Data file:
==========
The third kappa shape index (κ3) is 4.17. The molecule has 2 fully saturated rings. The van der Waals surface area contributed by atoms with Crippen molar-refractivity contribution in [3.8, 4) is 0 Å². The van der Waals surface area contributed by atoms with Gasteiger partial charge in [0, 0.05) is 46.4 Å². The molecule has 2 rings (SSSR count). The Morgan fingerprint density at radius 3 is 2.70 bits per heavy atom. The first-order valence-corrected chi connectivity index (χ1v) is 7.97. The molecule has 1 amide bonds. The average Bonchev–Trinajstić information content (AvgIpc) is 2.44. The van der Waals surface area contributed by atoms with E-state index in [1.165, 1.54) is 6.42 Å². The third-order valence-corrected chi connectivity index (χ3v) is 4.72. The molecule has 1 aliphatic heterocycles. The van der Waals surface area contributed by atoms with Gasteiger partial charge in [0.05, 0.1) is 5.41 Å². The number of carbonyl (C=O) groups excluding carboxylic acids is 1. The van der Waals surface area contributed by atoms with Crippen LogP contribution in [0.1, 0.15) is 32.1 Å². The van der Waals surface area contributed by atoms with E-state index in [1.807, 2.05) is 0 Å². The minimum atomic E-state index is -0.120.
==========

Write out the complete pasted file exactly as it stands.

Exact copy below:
The third kappa shape index (κ3) is 4.17. The molecule has 2 fully saturated rings. The van der Waals surface area contributed by atoms with Crippen molar-refractivity contribution in [3.8, 4) is 0 Å². The van der Waals surface area contributed by atoms with Gasteiger partial charge in [0, 0.05) is 46.4 Å². The molecule has 2 rings (SSSR count). The Morgan fingerprint density at radius 3 is 2.70 bits per heavy atom. The first-order valence-corrected chi connectivity index (χ1v) is 7.97. The molecule has 1 amide bonds. The average Bonchev–Trinajstić information content (AvgIpc) is 2.44. The van der Waals surface area contributed by atoms with E-state index in [1.165, 1.54) is 6.42 Å². The third-order valence-corrected chi connectivity index (χ3v) is 4.72. The molecule has 1 aliphatic heterocycles. The van der Waals surface area contributed by atoms with Gasteiger partial charge in [0.05, 0.1) is 5.41 Å². The number of carbonyl (C=O) groups excluding carboxylic acids is 1. The van der Waals surface area contributed by atoms with Crippen LogP contribution in [0.1, 0.15) is 32.1 Å². The van der Waals surface area contributed by atoms with E-state index in [1.807, 2.05) is 0 Å². The minimum atomic E-state index is -0.120.